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Poppies for the Somme

Some of you may wonder why what happened in a field in rural France 100 years ago is relevant today?

I would argue that in fact the Somme commemorations are very “of the moment”….

As we are about to vote on our country’s future in the E.U. I would ask you to take a moment to remember those involved in one of the bloodiest conflicts of WWI. For five months the British and French armies engaged the Germans in a brutal battle of attrition on a 15-mile front. 19,240 British soldiers lost their lives in the first day alone (with a total loss of some 60,000 lives). The final death toll was reported as 420,000 for the British, 200,000 for the French and the Germans losing 500,000.

So, whether you choose the “in” or “out” option on your ballot paper, please do exercise your right to vote – people died to preserve it.

To very little fanfare, on 28th September 2015 the Department for Culture, Media & Sport opened a ballot to the UK public for the opportunity to attend the 100th Anniversary Commemorations to be held at the Commonwealth War Graves Commission Thiepval Memorial in Northern France. We come from Forces families; in our house these things matter. We entered this ballot with little hope that we would be successful – to our amazement we were and two places, together with a whole host of security arrangements and instructions for the day were delivered via e-mail. Since January there has been much planning of travel arrangements in the Turner household. The appropriate wreath and commemorative pins have been duly ordered and received from the Royal British Legion and we are feeling very honoured to be part of this event on 1st July.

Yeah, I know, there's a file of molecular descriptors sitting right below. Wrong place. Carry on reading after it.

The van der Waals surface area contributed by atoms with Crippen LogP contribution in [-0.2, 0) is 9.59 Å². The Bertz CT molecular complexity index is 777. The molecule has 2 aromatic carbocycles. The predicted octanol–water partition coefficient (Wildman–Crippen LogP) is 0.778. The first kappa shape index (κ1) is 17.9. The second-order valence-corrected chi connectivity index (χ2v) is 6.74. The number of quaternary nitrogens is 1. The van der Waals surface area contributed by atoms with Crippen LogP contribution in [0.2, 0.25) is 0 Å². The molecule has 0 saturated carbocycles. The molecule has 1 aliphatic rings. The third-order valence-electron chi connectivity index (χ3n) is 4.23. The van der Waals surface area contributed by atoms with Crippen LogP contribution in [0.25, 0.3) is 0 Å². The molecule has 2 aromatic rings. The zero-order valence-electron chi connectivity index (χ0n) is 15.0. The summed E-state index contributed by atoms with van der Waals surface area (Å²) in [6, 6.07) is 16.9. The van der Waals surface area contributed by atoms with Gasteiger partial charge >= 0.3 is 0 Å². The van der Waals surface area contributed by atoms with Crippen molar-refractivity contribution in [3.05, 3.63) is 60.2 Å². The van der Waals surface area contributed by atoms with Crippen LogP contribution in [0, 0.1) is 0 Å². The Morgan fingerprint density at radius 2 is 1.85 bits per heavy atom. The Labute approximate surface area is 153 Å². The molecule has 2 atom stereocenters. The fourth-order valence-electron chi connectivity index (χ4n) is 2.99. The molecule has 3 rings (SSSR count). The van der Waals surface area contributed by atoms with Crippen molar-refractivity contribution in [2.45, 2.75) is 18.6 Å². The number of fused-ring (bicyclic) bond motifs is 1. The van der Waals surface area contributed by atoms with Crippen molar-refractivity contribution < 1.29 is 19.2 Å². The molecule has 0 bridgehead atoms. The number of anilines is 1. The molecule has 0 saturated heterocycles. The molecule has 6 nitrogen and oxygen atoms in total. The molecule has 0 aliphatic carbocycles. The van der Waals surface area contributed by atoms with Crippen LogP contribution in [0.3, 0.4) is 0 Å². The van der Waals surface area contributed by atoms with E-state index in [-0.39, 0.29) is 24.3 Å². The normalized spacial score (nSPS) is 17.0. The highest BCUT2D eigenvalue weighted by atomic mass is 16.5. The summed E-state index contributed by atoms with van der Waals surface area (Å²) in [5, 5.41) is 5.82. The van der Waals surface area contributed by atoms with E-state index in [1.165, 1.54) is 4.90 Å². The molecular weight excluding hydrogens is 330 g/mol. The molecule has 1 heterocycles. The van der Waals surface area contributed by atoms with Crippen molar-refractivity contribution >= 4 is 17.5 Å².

The Thiepval Memorial to the Missing, designed by Sir Edwin Lutyens and unveiled in 1932 is one of the main focal points for remembrance in the Somme and every year on 1st July a commemorative service is held there in remembrance of those who fought and died during the Battle of the Somme.

However, this year, the British and French Governments will jointly host a significantly larger event. 10,000 people are expected to attend this moving commemoration, with many dignitaries including Heads of State and senior members of the Royal Family showing their respect alongside invited members of the general public (us included). The ceremony will also be shown on large screens in several towns (Amiens, Albert and Arras) so those unable to obtain tickets can also participate.

With so much of the Press dedicating stories to the EU Referendum at present, this important event has remained largely unpublicised in the media. However, without the sacrifices made in both world wars, we may not even have the opportunity to vote in a Referendum at all. Now that is food for thought indeed….

Today is the last day you can register to vote in the Referendum. Having read this, I hope you too decide to exercise your vote.

As an aside, there is a very interesting article published by the BBC about the untold stories of deaf people in WW1 – take a peak!

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